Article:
Monday, 14 February 2011 14:36
A team of interdisciplinary researchers from the DeepCwind Consortium attended the Maine Wind Energy Conference in Augusta January 24 and 25. The conference provided a forum to discuss milestones thus far to develop floating wind turbines in the Gulf of Maine. Researchers answered questions from interested stakeholders, briefed policy-makers and local media, and forged new alliances with state and national business leaders. The conference demonstrated a broad show of support for the DeepCwind Consortium. Newly elected legislators from both sides of the aisle stopped by the Consortium’s booth to voice their support for the project and to encourage the researchers involved in the day-to-day operations.
Perhaps most emblematic of the renewable energy leadership taken by the DeepCwind Consortium was an entire track on Tuesday devoted to offshore wind power in the Gulf of Maine, including an assortment of DeepCwind Consortium representatives addressing economic development, the results of a public opinion survey regarding wind energy, the offshore wind industry supply chain, permitting, and environmental considerations.
In a presentation by Dr. Gary Hunt, an economist and professor at UMaine, entitled “From 20 Cents to 10 Cents,” he laid out the cost versus price predictions for deepwater offshore wind energy. Dr. Hunt described a model incorporating learning effects and demonstrated how the cost per kilowatt-hour from deepwater offshore wind technology could be reduced significantly over next decade. As we follow the learning curve for the deepwater offshore wind industry, he said, costs will decrease, similar to that of many other complex industries.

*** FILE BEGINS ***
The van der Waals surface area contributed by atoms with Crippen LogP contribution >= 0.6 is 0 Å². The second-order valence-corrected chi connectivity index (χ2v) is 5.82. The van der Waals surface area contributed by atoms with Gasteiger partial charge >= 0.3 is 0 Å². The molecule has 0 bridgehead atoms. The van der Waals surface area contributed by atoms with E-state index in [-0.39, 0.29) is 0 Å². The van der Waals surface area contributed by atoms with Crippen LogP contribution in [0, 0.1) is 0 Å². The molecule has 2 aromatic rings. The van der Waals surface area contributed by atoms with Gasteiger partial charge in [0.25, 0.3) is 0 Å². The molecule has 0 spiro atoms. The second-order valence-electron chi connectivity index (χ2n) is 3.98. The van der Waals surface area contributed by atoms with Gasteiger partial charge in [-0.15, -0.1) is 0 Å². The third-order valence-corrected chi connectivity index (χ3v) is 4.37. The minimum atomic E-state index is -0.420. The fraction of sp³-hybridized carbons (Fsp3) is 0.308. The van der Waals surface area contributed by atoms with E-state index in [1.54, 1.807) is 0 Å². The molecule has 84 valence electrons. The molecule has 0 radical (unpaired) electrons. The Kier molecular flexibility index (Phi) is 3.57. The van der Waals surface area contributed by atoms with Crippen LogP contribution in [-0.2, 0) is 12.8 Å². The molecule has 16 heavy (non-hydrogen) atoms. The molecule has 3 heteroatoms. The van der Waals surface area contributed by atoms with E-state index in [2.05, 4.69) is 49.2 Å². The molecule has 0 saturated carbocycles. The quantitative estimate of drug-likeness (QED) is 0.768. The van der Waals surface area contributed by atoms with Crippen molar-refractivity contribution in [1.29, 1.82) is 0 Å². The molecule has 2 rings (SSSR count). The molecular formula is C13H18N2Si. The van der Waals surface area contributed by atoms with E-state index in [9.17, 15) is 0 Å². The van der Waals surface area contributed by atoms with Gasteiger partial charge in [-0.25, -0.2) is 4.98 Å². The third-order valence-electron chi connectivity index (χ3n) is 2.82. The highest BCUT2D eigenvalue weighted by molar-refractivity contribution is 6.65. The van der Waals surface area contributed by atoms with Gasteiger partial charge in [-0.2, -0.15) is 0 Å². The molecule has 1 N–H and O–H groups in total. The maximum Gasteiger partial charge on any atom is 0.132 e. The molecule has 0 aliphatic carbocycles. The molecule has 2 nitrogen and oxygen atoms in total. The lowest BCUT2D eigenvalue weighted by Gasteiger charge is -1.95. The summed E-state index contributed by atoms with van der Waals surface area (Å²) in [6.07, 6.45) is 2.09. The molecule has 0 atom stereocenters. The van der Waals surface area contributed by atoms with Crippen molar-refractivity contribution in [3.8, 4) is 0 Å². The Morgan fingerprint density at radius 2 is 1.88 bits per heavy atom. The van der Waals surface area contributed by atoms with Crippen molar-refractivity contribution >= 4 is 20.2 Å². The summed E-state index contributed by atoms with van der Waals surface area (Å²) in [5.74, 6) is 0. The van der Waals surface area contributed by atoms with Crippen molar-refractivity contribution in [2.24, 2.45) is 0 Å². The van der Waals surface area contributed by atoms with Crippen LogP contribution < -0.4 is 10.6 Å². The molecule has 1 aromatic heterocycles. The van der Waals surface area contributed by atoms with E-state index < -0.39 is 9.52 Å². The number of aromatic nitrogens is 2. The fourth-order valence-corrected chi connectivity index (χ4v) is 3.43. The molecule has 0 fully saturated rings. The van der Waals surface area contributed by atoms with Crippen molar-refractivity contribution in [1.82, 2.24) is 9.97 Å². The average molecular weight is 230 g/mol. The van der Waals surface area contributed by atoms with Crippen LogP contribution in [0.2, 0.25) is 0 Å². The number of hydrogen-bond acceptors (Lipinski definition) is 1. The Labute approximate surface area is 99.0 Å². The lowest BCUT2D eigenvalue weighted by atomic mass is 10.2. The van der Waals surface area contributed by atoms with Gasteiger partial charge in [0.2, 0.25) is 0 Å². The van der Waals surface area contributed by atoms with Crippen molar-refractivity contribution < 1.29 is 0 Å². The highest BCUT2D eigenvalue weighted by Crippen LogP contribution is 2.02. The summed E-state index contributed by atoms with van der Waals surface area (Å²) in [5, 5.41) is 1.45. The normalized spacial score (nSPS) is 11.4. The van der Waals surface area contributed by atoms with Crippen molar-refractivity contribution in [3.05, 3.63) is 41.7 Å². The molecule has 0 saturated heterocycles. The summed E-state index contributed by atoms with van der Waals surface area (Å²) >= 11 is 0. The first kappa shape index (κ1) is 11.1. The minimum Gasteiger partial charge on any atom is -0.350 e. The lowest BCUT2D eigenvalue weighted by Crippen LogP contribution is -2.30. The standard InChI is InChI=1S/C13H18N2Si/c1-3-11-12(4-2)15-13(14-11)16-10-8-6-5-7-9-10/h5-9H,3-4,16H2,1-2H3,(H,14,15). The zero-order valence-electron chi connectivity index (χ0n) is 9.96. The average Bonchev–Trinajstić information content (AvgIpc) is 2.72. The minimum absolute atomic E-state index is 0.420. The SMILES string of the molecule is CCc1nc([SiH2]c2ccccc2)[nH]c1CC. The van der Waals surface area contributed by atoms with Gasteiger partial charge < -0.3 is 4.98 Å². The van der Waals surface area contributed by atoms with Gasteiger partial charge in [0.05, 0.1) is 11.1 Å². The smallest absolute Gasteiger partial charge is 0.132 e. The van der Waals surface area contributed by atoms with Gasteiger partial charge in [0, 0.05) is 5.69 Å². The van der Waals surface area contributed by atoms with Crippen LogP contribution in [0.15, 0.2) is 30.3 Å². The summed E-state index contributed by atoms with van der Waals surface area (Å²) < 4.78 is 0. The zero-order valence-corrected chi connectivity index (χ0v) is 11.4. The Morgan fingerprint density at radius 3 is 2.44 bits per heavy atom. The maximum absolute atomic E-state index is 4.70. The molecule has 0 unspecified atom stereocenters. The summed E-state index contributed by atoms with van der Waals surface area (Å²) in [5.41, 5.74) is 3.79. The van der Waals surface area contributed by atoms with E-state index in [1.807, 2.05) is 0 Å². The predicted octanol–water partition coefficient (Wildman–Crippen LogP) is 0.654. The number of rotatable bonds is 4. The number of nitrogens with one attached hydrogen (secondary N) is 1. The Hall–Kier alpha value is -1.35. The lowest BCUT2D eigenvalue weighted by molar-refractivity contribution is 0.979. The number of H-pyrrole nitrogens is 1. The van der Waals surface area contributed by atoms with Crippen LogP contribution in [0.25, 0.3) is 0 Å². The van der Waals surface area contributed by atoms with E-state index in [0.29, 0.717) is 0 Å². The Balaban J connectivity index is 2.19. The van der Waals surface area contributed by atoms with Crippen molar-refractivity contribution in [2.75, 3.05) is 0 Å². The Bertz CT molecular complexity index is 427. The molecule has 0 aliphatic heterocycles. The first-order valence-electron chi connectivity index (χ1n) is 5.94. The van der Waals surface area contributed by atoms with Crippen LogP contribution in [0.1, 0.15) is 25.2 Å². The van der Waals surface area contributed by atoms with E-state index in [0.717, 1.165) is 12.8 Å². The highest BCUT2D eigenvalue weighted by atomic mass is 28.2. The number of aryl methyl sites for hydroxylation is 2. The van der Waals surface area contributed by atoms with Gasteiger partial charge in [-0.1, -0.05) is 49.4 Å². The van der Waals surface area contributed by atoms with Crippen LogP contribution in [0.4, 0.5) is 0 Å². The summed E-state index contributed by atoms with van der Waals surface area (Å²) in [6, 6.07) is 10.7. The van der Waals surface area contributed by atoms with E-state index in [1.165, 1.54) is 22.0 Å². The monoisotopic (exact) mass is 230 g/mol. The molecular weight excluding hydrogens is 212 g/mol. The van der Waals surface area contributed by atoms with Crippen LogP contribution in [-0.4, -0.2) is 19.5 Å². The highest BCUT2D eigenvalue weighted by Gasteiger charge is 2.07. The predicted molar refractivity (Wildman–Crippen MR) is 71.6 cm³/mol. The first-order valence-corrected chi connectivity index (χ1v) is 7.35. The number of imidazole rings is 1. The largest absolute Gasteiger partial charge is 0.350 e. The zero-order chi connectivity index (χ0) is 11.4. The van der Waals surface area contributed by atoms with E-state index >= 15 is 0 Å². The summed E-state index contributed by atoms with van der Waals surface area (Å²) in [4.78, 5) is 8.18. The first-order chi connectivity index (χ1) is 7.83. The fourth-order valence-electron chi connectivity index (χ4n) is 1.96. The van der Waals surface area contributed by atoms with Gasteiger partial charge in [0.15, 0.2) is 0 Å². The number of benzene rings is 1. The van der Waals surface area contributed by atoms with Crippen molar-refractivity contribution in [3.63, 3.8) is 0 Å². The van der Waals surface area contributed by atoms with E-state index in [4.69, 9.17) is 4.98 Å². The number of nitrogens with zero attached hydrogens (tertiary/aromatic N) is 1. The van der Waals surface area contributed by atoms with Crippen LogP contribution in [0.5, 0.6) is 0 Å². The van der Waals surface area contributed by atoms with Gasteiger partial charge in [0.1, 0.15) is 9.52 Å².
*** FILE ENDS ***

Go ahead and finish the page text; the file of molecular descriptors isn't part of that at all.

Dr. Mario Teisl and Caroline Noblet of the University of Maine’s School of Economics also revealed the preliminary results of a public opinion survey. Hundreds of respondents from around Maine said they support wind energy—deepwater offshore wind in particular—but are unsure that wind will be the overall solution to Maine’s and the country’s energy needs. “They want an energy portfolio,” Teisl said.
Dr. Melissa Landon Maynard, professor of Civil and Environmental Engineering at the University of Maine and project lead for geophysical and geotechnical investigations at the UMaine Deepwater Offshore Wind Test Site, shared how her research applies to the floating technology. “The Gulf of Maine seabed is as diverse and complex as the mainland,” she said. These complexities translate into unique anchoring and mooring challenges for the floating technology that ultimately result in cost. Her research aims to solve those challenges and reduce both the financial cost and environmental impacts.
The Maine Wind Energy Conference’s Offshore Wind Track provided an excellent learning opportunity for the wind industry and general public. Despite the frigid temperatures, approximately 200 attendees ventured to the booths and presentations. The broad support was an encouraging sign for the DeepCwind Consortium, as it continues to move Maine towards energy independence and a sustainable, prosperous future.